A27. Intersex conditions result from differences in biological sex development. They are also known as differences of sex development or DSDs. There are many different intersex conditions, but those that are relevant for sport all involve biological males – individuals with an XY karyotype, testes, and testosterone levels in the male range – whose sex development was atypical in some respect. For example, their external genitalia might not be fully formed or their androgen receptors may be less than typically sensitive. Athletes with such intersex conditions may be raised as male or female. People who are transgender do not generally consider themselves to be intersex. The two are related in sport to the extent that they may both involve biological males with full or partial male advantage who seek eligibility to compete in girls’/women’s sport competition.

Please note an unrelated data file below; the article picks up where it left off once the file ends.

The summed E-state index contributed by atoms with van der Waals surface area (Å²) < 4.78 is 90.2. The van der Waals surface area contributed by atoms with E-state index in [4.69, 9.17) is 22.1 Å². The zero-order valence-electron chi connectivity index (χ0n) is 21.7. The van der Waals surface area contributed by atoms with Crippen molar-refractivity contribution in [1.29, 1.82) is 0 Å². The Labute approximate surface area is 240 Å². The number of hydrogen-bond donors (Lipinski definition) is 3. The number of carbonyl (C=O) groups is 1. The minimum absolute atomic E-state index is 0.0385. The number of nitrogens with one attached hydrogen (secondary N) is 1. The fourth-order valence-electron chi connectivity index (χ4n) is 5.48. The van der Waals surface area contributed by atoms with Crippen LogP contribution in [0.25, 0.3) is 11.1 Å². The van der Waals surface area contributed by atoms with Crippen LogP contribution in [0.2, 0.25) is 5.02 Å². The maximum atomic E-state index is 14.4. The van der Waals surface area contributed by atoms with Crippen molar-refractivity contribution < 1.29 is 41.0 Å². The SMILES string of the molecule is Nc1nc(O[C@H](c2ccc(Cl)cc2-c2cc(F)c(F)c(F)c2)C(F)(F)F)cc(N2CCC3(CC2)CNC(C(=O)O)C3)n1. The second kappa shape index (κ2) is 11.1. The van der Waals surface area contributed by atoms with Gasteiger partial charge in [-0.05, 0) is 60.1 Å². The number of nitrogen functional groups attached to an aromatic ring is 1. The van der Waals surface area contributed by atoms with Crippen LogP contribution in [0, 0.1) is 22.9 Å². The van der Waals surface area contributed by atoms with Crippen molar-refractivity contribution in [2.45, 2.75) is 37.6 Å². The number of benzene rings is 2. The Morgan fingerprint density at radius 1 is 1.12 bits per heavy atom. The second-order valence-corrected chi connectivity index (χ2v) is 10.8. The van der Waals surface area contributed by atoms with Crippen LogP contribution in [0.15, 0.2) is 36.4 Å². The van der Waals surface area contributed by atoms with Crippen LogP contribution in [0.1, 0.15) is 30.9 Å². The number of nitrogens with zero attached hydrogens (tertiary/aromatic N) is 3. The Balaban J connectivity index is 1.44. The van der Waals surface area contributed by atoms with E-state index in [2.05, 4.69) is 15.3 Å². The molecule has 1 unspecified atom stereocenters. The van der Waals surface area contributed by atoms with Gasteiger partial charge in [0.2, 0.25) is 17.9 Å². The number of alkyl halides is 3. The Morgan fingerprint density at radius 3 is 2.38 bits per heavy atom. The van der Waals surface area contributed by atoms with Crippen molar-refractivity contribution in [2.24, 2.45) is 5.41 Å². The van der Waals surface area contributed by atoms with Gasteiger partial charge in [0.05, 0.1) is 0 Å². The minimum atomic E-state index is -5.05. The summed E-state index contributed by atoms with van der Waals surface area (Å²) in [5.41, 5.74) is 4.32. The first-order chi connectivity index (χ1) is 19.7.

The following table is illustrative. It is from an exhibit in the case brought by South African runner Caster Semenya against her international federation (the IAAF now World Athletics) at the Court of Arbitration for Sport (CAS) in Switzerland. Semenya is sometimes described as intersex. In 2019, CAS upheld the federation’s eligibility rules for the women’s category. Those rules require affected athletes to verifiably reduce their testosterone levels to within the normal female range for a 12-month period before they can compete in that category. Switzerland’s Supreme Court affirmed the CAS decision in 2020.
COMPARING BIOLOGICAL SEX TRAITS FOR PURPOSES OF GIRLS’ AND WOMEN’S SPORT (from IAAF Exhibit in Semenya and ASA v. IAAF)
Note: MTF = Male to Female